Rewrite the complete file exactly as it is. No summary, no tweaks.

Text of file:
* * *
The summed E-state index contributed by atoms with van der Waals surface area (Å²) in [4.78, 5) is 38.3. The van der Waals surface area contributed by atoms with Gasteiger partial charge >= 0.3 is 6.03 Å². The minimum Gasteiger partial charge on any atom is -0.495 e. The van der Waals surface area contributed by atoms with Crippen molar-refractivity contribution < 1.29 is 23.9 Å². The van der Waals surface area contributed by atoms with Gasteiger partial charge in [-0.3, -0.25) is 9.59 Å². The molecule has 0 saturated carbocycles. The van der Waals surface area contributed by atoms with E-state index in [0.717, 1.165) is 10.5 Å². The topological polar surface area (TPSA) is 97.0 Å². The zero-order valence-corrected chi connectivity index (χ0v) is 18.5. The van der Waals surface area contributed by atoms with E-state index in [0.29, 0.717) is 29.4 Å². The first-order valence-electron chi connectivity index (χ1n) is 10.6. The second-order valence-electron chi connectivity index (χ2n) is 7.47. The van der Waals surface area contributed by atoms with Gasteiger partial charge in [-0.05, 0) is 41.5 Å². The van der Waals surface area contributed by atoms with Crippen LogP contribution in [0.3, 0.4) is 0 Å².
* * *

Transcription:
The summed E-state index contributed by atoms with van der Waals surface area (Å²) in [4.78, 5) is 38.3. The van der Waals surface area contributed by atoms with Gasteiger partial charge >= 0.3 is 6.03 Å². The minimum Gasteiger partial charge on any atom is -0.495 e. The van der Waals surface area contributed by atoms with Crippen molar-refractivity contribution < 1.29 is 23.9 Å². The van der Waals surface area contributed by atoms with Gasteiger partial charge in [-0.3, -0.25) is 9.59 Å². The molecule has 0 saturated carbocycles. The van der Waals surface area contributed by atoms with E-state index in [0.717, 1.165) is 10.5 Å². The topological polar surface area (TPSA) is 97.0 Å². The zero-order valence-corrected chi connectivity index (χ0v) is 18.5. The van der Waals surface area contributed by atoms with E-state index in [0.29, 0.717) is 29.4 Å². The first-order valence-electron chi connectivity index (χ1n) is 10.6. The second-order valence-electron chi connectivity index (χ2n) is 7.47. The van der Waals surface area contributed by atoms with Gasteiger partial charge in [-0.05, 0) is 41.5 Å². The van der Waals surface area contributed by atoms with Crippen LogP contribution in [0.3, 0.4) is 0 Å².